Katherine Roscoe

National Archives of Australia/Australian Historical Association postgraduate scholar, 2016–17

Topic: Island Chains: carceral islands and the colonisation of Australia, 1788–1901

Biographical note

Katherine Roscoe is a PhD candidate in the School of History at the University of Leicester, United Kingdom. Her thesis examines the transportation of convicts and prisoners to islands surrounding the Australian mainland. Her research interests are colonialism and imperialism, the history of crime and punishment, and maritime history. Katherine works as part of the European Research Council project the ‘Carceral Archipelago’, which is the first global history of convicts and penal colonies from 1415 to 1960 (convictvoyages.org).

In 2014 she received an Australian Bicentennial Scholarship from the Menzies Centre for Australian Studies, King’s College London, to undertake research in Sydney and Perth. She has published ‘“Too many kill ’em. Too many make ’em ill”: the Commission into Rottnest Island Prison as the context for Section 70’ in a special issue of Studies in Western Australian History (vol. 3, 2016), and co-edited a special issue on 'Networks in Imperial History', Journal of World History (vol. 3, no. 4, 2015).

Project summary

Katherine Roscoe argues that the transportation of European, Aboriginal and Chinese convicts to offshore islands was essential to the colonisation of the vast Australian mainland. Using prison records and colonial office correspondence as the primary source material, six chapters shift the historical lens to the peripheries of Australia. Each chapter focuses on how island geography shaped the penal establishments and how they, in turn, shaped the administration of empire. The thesis uses three case studies – Melville Island in the Northern Territory (1824–28), Cockatoo Island in New South Wales (1839–69), and Rottnest Island in Western Australia (1839–1903) – to understand the role of maritime penal spaces in the settler–colonial project. Exploiting a unique tension of islands as both isolated and connected by sea, the thesis advances historical understanding of the relationship between punishment, labour and environment at the very fringes of empire.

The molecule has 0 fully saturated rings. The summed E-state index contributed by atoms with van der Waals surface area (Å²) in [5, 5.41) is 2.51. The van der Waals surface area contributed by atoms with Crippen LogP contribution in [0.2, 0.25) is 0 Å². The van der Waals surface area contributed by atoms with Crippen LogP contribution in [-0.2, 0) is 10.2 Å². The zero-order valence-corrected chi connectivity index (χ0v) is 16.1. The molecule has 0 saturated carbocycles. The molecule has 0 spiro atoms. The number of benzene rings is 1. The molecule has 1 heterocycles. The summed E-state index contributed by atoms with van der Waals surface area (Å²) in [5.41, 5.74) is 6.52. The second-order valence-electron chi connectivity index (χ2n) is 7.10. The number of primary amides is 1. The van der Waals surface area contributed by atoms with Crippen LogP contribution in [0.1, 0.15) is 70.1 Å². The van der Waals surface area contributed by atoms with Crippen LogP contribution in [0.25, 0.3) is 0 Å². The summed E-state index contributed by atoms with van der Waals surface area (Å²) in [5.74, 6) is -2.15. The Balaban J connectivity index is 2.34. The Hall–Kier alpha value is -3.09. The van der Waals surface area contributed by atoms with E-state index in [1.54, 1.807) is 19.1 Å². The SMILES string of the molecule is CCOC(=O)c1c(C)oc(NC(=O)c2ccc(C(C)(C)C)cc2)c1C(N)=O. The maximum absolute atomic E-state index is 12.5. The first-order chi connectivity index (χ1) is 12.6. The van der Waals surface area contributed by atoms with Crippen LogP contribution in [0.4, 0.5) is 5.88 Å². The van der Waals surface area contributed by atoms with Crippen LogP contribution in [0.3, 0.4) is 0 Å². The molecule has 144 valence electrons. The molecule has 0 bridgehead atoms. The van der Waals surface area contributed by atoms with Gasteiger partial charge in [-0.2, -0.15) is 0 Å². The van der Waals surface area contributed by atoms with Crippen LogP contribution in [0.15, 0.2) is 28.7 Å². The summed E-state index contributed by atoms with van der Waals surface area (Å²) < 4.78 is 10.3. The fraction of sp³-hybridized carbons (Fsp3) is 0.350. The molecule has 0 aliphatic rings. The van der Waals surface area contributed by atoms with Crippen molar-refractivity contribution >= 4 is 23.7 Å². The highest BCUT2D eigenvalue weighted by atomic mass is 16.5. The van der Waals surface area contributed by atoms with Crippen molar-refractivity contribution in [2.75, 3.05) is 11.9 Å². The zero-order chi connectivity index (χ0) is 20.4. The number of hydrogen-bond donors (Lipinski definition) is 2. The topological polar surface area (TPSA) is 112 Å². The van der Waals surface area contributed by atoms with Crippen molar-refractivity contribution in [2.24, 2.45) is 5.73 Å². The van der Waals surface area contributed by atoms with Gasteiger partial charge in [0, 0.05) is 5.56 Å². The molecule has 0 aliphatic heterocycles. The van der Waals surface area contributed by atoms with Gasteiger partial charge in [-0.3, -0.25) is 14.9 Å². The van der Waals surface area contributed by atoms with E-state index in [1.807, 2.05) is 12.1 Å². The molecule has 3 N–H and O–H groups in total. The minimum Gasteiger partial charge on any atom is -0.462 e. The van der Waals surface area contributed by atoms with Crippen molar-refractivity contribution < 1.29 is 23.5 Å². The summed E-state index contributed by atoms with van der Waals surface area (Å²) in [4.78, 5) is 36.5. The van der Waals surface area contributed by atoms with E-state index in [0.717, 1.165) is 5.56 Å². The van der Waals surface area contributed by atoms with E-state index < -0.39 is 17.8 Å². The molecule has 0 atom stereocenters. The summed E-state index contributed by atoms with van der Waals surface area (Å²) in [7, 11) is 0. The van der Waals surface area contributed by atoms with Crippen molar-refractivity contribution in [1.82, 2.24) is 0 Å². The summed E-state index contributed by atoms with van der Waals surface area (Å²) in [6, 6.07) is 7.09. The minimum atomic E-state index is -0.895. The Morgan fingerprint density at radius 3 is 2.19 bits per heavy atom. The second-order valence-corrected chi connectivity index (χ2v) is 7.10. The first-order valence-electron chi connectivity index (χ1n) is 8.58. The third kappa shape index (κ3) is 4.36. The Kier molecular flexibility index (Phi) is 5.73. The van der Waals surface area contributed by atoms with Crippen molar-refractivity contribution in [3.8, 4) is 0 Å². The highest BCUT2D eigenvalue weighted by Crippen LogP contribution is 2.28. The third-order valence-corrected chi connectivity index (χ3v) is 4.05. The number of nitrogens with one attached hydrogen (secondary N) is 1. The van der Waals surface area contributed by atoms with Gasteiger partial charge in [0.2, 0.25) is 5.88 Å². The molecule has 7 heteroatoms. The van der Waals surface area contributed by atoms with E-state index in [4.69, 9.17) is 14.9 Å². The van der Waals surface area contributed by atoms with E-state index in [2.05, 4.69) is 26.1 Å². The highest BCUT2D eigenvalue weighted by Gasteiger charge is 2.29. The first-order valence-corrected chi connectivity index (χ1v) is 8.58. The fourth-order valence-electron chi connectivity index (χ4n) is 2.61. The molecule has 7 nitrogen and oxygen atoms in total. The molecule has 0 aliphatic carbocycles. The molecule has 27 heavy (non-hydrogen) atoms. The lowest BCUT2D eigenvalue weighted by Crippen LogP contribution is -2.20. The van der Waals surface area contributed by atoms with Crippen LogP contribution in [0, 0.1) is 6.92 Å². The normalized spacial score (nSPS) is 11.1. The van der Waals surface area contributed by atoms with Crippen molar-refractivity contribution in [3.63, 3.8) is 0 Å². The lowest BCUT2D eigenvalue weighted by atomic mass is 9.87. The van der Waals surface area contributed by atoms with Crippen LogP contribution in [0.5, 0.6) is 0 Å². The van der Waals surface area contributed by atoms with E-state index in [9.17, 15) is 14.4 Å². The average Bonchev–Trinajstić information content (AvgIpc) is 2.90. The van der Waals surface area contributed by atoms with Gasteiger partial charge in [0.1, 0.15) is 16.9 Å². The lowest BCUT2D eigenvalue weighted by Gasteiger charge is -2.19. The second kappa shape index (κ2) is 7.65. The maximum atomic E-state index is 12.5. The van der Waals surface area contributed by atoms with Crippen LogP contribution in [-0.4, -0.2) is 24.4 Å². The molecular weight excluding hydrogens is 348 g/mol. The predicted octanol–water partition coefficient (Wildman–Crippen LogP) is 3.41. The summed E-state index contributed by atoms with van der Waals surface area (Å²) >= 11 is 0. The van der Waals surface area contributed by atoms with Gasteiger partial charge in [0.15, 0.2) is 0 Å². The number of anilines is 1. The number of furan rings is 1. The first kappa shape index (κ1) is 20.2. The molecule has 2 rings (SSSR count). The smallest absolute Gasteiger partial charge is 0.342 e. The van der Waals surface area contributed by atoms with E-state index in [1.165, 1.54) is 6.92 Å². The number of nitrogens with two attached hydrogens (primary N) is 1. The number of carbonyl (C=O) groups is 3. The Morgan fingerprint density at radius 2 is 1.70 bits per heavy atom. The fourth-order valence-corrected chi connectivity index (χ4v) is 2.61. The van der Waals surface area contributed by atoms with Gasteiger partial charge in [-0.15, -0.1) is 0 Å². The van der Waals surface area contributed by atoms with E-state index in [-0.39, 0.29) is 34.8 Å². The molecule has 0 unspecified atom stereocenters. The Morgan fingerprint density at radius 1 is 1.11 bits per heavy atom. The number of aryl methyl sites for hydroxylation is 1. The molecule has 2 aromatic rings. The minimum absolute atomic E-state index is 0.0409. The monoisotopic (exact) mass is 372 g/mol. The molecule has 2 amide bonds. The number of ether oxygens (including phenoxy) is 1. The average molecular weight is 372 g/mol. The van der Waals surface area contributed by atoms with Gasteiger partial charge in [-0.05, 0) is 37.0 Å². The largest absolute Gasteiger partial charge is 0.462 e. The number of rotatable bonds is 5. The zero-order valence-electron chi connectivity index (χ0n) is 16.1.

This scholarship will enable Katherine to access archival material about convict labour on Rottnest Island (Wadjemup), including correspondence files and plans and drawings of lighthouses and lighthouse sites dating back to the late 1800s. Aboriginal prisoners on Rottnest built not one, but two, lighthouses to guide ships to the busy port at Fremantle – one of countless examples of convicts building the maritime infrastructure necessary for global trade. Rottnest’s inmates also harvested salt, an essential commodity for preserving goods, which was sold at Fremantle. Some of Rottnest’s inmates also worked as servants for numerous governors of Western Australia who would holiday on the island with their families. This prefaced ‘Rotto’s’ transition to the leisure destination it is today, with 570,000 tourists visiting in 2014–15.

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